HOUSTON -- The quarterback carousel seems to be turning such that the Houston Texans wind up with Brian Hoyer and Ryan Mallett, leading the way for Ryan Fitzpatrick to perhaps rotate to the New York Jets.
Mallett has signed, and Hoyer is leaning that way. He should be in the fold barring an unexpected shift when he speaks with the Jets.
This has all led to this question from many Texans fans: Why bring in Hoyer to compete with Mallett instead of keeping Fitzpatrick?
Here is some perspective on this union that I've gleaned in my reporting process.
The Texans know what they will get from Fitzpatrick, and it's not enough for them. In his 10th year, and seventh year starting at least 10 games, Fitzpatrick actually had some of his best numbers. His passer rating, completion percentage, and rate of interceptions were all the best of his career.
Despite that, he put the Texans in some precarious positions in many games. His mistakes came at inopportune times, and his performances often left something to be desired. It led to his benching for Mallett. The one notable exception was against the Tennessee Titans, when Fitzpatrick threw six touchdown passes (and introduced us all to his math whiz kid).
If, after 97 games over all and 12 with the Texans, Houston hasn't seen what they want out of Fitzpatrick, why continue down that road? If they already determined last season, after nine games, that Mallett was a better option, why try the same pair again?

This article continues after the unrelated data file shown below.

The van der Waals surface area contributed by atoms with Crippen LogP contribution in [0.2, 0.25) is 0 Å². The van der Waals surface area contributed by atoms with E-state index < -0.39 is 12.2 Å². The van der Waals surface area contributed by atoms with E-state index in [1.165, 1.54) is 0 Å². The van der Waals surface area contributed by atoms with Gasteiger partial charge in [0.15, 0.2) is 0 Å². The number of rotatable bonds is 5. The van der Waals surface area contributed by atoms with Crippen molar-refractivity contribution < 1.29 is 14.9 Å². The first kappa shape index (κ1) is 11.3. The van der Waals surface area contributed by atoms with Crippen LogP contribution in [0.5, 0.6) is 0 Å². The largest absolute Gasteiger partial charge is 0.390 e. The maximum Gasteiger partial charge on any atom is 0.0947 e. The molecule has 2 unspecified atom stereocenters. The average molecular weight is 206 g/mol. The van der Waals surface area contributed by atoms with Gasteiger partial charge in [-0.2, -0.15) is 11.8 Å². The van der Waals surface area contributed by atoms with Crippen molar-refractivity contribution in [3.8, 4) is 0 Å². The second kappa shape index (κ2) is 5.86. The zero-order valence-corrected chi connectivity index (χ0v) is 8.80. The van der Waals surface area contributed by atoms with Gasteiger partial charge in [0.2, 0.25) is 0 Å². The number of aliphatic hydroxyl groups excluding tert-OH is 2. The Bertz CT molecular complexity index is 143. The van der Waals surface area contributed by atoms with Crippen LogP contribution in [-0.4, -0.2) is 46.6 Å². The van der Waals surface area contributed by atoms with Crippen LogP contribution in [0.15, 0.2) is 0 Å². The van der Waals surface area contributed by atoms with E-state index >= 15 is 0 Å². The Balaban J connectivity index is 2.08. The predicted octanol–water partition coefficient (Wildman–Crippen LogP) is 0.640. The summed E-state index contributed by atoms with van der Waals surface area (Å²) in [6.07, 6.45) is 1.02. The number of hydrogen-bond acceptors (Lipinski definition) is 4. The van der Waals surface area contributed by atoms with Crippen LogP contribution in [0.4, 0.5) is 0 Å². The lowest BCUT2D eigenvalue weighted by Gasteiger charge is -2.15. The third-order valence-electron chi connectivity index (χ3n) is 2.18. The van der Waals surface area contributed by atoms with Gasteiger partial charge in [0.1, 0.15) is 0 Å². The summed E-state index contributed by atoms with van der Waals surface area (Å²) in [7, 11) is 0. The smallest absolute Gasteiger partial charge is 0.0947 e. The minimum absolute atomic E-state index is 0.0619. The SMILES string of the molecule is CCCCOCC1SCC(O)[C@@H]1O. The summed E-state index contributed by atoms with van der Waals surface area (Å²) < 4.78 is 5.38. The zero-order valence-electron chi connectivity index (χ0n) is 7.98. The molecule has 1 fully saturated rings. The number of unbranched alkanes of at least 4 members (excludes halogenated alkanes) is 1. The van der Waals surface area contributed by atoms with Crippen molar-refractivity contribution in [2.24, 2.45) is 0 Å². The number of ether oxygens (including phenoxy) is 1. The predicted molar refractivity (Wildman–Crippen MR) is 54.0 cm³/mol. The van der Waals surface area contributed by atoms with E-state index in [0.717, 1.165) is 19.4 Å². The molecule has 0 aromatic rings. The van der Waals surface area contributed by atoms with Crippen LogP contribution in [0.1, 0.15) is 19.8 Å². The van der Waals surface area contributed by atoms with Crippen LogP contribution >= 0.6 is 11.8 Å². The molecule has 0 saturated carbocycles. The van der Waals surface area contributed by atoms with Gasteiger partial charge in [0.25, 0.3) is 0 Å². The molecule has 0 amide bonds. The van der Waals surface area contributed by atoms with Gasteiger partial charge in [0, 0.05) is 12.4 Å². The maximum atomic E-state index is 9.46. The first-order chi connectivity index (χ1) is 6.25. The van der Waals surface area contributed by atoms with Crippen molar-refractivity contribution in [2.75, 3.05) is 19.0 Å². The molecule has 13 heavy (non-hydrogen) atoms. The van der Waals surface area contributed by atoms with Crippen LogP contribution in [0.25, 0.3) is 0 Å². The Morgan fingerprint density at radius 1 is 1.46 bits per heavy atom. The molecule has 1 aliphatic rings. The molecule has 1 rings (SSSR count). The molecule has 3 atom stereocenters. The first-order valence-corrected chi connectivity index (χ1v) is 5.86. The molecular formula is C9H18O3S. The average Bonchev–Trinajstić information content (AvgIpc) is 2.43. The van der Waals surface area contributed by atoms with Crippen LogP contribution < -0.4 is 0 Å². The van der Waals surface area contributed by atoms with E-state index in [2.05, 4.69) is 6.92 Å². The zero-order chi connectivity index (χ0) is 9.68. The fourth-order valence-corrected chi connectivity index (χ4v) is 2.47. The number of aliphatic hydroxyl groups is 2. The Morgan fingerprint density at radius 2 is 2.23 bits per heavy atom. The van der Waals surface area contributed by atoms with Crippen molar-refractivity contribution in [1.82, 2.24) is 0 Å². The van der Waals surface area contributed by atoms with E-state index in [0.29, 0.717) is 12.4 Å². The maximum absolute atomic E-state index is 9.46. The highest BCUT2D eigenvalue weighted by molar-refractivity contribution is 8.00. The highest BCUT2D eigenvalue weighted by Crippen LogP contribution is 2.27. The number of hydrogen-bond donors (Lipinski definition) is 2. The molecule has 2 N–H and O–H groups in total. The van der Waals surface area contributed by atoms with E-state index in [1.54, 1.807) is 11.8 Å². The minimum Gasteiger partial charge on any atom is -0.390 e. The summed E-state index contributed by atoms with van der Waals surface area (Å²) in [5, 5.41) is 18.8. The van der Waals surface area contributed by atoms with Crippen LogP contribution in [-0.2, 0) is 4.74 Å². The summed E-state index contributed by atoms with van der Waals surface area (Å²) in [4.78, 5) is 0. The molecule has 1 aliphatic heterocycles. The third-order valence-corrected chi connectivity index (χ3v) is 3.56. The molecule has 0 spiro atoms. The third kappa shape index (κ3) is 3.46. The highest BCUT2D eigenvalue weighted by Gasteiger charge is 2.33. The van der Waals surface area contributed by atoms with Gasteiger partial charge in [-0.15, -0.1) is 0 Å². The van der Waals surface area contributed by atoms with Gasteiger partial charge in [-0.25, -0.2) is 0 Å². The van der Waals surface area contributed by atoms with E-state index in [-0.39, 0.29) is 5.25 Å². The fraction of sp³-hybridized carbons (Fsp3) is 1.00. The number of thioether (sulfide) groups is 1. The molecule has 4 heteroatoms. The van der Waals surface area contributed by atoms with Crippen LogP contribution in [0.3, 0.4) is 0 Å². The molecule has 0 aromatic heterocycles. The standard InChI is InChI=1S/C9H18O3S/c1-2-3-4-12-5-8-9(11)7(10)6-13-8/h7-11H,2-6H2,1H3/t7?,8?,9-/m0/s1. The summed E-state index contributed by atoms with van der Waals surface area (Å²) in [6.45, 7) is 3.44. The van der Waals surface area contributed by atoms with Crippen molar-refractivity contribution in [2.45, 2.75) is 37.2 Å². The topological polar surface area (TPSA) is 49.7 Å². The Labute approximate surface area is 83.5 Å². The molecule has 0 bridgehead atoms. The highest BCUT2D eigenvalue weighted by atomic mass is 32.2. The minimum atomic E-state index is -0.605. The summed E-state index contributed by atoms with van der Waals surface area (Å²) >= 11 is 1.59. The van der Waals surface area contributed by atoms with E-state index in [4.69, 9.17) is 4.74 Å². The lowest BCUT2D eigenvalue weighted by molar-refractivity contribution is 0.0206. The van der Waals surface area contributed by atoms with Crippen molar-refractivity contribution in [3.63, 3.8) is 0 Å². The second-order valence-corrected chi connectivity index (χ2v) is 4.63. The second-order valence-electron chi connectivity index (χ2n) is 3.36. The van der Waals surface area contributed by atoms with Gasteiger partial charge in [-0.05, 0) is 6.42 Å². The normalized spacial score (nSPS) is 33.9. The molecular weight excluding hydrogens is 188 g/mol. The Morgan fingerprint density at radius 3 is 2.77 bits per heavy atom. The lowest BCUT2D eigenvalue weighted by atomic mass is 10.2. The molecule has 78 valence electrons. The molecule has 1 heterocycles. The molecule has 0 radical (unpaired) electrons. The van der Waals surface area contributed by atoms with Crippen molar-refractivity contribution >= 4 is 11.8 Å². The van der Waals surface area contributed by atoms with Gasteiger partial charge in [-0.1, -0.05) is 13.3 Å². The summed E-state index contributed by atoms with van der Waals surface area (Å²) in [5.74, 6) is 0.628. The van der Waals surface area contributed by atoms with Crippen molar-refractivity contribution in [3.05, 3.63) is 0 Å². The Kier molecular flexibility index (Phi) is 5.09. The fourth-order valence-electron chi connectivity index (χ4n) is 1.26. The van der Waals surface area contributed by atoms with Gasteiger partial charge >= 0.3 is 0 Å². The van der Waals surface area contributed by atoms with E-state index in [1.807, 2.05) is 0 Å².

What they will get in Hoyer is a player who only became a full-time starter for the Browns last season. He was buried on the depth chart in 2013, until a win against the Cincinnati Bengals gave the organization hope, but Hoyer tore his anterior cruciate ligament in the next game.
He played 2014 beneath the rather imposing specter of Johnny Manziel. His numbers were pretty good over the first 10 games of the season, both his passer rating and Total QBR were better than Fitzpatrick's during that span.
Ultimately, Hoyer's numbers suffered late. The subpar receiving corps, that I've mentioned before, was one factor. Another factor was the Browns' dependence on their running game to spur their offense, something that took a hit when Cleveland lost starting center Alex Mack to a broken fibula. That happened in Week 6, and the Browns promptly lost to the Jaguars the following week.
Hoyer's arm strength isn't like Mallett's, but it's better than he's given credit for. Hoyer attempted 66 passes that traveled at least 20 yards in the air -- ranking seventh in the league -- and completed 43.9 percent of them, better than any of the quarterbacks who rank in the top 10 of such attempts.
Hoyer lost his starting job to Manziel last season, but a quarterback's future can be in the eye of the beholder. He and Texans coach Bill O'Brien trust each other. They have a history together, having overlapped in New England for three seasons. He likely sees this as his best chance to get a fair shot at starting.
He will get that shot, provided he signs with Houston, but it's no sure thing. Just as it isn't for Mallett. The quarterback competition will make for an interesting offseason.